A study published in the International Journal of Ophthalmology noticed that young and middle-aged patients with glaucoma with binocular visible area loss suffered from an extended delay of response in a driving simulation test.
The study included 19 patients with glaucoma who were recruited from the Glaucoma Clinic Database of the Eye and ENT Hospital of Fudan University in Shanghai, China between May 2013 and April 2018. Nine patients had passed the binocular Esterman visual area check, whereas 10 had failed the test. Patients with glaucoma were age-matched with 10 healthy controls. All participants were 45 years or younger and had a valid driver’s license.
All participants underwent a general eye examination, together with a binocular visible acuity test, slit-lamp biomicroscopy, and ophthalmoscopy. A driving simulation test was designed as a frequency-based evaluation of a lane-keeping process. The test simulated steering a virtual vehicle down a straight lane, at the pace of 43.2 km per hour, over a textured ground plane whereas dealing with crosswind perturbation to the automobile’s course of motion. Researchers calculated whole efficiency error, control-response amplitude, and delay.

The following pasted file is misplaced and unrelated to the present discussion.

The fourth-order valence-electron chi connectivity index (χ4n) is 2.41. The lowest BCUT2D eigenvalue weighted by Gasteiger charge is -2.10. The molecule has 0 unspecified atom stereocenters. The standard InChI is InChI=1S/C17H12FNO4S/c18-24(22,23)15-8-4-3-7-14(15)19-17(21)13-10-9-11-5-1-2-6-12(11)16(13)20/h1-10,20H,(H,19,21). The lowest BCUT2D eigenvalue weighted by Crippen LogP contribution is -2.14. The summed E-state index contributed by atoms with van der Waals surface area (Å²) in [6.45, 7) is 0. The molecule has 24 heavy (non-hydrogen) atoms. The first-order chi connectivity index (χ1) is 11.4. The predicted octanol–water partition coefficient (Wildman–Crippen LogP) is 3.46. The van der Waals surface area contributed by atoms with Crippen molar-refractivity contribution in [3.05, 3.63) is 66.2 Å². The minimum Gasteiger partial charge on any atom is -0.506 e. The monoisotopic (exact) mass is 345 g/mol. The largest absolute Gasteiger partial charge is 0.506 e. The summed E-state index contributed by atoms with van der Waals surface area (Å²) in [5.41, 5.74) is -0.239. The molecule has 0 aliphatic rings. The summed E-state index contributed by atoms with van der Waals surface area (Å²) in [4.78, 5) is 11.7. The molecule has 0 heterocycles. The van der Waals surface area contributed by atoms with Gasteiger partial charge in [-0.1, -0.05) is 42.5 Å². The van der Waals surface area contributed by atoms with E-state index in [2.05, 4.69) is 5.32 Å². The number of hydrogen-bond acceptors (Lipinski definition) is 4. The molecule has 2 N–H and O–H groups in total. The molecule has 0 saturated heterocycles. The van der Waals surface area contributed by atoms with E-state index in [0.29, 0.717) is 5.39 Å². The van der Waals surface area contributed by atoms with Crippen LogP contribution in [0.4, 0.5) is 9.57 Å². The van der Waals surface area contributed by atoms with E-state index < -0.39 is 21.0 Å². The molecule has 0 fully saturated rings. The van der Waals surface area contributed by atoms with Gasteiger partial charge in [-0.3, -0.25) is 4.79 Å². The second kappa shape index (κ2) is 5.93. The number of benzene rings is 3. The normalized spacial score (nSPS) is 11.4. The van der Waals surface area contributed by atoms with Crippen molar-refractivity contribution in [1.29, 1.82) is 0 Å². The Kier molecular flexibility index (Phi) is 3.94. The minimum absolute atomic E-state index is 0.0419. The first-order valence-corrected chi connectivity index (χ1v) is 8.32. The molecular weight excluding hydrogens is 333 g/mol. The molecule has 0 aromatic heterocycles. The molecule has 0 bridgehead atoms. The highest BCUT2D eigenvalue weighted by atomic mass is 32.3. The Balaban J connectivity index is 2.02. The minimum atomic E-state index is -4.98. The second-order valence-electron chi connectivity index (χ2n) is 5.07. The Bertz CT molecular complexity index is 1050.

The group that failed the Esterman visual area test showed the longest delay of control-response among the three groups (P=0.02). This group also had considerably worse visible function (P<0.01). Delay in the lane-keeping process was considerably related to the inferior field of better-eye (P=0.004) and built-in visual area (P=0.002).
“The information provides the first step towards counseling [patients with] glaucoma in China to pay attention to their driving safety,” the researchers concluded.